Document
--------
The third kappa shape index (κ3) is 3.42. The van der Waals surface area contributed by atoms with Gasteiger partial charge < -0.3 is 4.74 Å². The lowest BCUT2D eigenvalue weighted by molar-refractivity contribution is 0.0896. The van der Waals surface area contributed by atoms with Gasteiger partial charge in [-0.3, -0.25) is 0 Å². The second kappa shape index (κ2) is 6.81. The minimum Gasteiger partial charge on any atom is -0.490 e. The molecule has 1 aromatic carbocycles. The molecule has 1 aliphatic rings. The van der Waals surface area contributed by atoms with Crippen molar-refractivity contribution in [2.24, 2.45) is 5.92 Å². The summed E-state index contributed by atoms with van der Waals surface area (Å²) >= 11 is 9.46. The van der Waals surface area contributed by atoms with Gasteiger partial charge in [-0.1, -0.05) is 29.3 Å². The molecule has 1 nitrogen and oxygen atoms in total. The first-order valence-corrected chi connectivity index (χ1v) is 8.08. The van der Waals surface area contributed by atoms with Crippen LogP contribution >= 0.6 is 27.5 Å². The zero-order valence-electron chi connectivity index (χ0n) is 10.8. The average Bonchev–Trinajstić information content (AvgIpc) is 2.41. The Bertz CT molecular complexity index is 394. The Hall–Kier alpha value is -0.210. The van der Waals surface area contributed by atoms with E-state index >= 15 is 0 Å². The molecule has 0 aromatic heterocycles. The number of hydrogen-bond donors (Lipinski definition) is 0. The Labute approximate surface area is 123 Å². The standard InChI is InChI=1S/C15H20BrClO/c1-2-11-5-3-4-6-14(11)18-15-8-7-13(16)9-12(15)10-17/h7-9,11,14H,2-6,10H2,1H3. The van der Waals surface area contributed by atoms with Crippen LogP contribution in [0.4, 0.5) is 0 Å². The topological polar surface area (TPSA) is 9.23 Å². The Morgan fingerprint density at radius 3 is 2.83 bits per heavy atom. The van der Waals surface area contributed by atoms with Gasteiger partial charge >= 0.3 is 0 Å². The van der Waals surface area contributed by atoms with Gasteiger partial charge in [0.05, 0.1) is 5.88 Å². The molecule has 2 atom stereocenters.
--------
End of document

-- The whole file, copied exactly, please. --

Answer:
The third kappa shape index (κ3) is 3.42. The van der Waals surface area contributed by atoms with Gasteiger partial charge < -0.3 is 4.74 Å². The lowest BCUT2D eigenvalue weighted by molar-refractivity contribution is 0.0896. The van der Waals surface area contributed by atoms with Gasteiger partial charge in [-0.3, -0.25) is 0 Å². The second kappa shape index (κ2) is 6.81. The minimum Gasteiger partial charge on any atom is -0.490 e. The molecule has 1 aromatic carbocycles. The molecule has 1 aliphatic rings. The van der Waals surface area contributed by atoms with Crippen molar-refractivity contribution in [2.24, 2.45) is 5.92 Å². The summed E-state index contributed by atoms with van der Waals surface area (Å²) >= 11 is 9.46. The van der Waals surface area contributed by atoms with Gasteiger partial charge in [-0.1, -0.05) is 29.3 Å². The molecule has 1 nitrogen and oxygen atoms in total. The first-order valence-corrected chi connectivity index (χ1v) is 8.08. The van der Waals surface area contributed by atoms with Crippen LogP contribution >= 0.6 is 27.5 Å². The zero-order valence-electron chi connectivity index (χ0n) is 10.8. The average Bonchev–Trinajstić information content (AvgIpc) is 2.41. The Bertz CT molecular complexity index is 394. The Hall–Kier alpha value is -0.210. The van der Waals surface area contributed by atoms with E-state index >= 15 is 0 Å². The molecule has 0 aromatic heterocycles. The number of hydrogen-bond donors (Lipinski definition) is 0. The Labute approximate surface area is 123 Å². The standard InChI is InChI=1S/C15H20BrClO/c1-2-11-5-3-4-6-14(11)18-15-8-7-13(16)9-12(15)10-17/h7-9,11,14H,2-6,10H2,1H3. The van der Waals surface area contributed by atoms with Crippen LogP contribution in [0.4, 0.5) is 0 Å². The topological polar surface area (TPSA) is 9.23 Å². The Morgan fingerprint density at radius 3 is 2.83 bits per heavy atom. The van der Waals surface area contributed by atoms with Gasteiger partial charge >= 0.3 is 0 Å². The van der Waals surface area contributed by atoms with Gasteiger partial charge in [0.05, 0.1) is 5.88 Å². The molecule has 2 atom stereocenters.